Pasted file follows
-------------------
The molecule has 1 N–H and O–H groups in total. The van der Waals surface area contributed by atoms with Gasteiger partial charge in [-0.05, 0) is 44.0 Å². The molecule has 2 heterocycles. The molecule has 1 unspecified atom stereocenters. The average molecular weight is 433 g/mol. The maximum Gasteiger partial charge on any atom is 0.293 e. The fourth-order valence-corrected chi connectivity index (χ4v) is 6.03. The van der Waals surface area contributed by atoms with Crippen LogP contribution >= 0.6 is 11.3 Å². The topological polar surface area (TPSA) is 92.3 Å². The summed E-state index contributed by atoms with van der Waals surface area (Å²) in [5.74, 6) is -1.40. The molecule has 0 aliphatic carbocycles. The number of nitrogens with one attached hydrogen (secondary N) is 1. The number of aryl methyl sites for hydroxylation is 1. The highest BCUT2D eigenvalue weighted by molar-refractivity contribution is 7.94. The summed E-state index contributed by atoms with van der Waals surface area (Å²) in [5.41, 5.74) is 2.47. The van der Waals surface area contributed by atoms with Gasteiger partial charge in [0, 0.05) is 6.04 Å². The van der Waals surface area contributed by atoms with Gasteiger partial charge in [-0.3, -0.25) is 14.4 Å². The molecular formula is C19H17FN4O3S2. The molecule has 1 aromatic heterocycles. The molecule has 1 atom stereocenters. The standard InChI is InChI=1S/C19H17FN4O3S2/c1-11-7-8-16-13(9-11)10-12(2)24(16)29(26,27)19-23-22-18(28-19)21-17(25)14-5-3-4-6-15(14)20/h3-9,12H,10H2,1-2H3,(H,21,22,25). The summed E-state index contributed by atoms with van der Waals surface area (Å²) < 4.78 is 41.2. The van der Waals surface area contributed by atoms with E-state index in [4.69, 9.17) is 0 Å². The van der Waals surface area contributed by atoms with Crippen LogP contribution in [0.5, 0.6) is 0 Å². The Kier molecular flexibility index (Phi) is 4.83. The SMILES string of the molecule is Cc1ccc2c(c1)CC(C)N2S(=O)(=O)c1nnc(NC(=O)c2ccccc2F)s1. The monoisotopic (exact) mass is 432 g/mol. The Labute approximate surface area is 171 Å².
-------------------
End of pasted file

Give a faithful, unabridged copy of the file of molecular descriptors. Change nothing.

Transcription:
The molecule has 1 N–H and O–H groups in total. The van der Waals surface area contributed by atoms with Gasteiger partial charge in [-0.05, 0) is 44.0 Å². The molecule has 2 heterocycles. The molecule has 1 unspecified atom stereocenters. The average molecular weight is 433 g/mol. The maximum Gasteiger partial charge on any atom is 0.293 e. The fourth-order valence-corrected chi connectivity index (χ4v) is 6.03. The van der Waals surface area contributed by atoms with Crippen LogP contribution >= 0.6 is 11.3 Å². The topological polar surface area (TPSA) is 92.3 Å². The summed E-state index contributed by atoms with van der Waals surface area (Å²) in [5.74, 6) is -1.40. The molecule has 0 aliphatic carbocycles. The number of nitrogens with one attached hydrogen (secondary N) is 1. The number of aryl methyl sites for hydroxylation is 1. The highest BCUT2D eigenvalue weighted by molar-refractivity contribution is 7.94. The summed E-state index contributed by atoms with van der Waals surface area (Å²) in [5.41, 5.74) is 2.47. The van der Waals surface area contributed by atoms with Gasteiger partial charge in [0, 0.05) is 6.04 Å². The van der Waals surface area contributed by atoms with Gasteiger partial charge in [-0.3, -0.25) is 14.4 Å². The molecular formula is C19H17FN4O3S2. The molecule has 1 aromatic heterocycles. The molecule has 1 atom stereocenters. The standard InChI is InChI=1S/C19H17FN4O3S2/c1-11-7-8-16-13(9-11)10-12(2)24(16)29(26,27)19-23-22-18(28-19)21-17(25)14-5-3-4-6-15(14)20/h3-9,12H,10H2,1-2H3,(H,21,22,25). The summed E-state index contributed by atoms with van der Waals surface area (Å²) < 4.78 is 41.2. The van der Waals surface area contributed by atoms with E-state index in [4.69, 9.17) is 0 Å². The van der Waals surface area contributed by atoms with Crippen LogP contribution in [0.5, 0.6) is 0 Å². The Kier molecular flexibility index (Phi) is 4.83. The SMILES string of the molecule is Cc1ccc2c(c1)CC(C)N2S(=O)(=O)c1nnc(NC(=O)c2ccccc2F)s1. The monoisotopic (exact) mass is 432 g/mol. The Labute approximate surface area is 171 Å².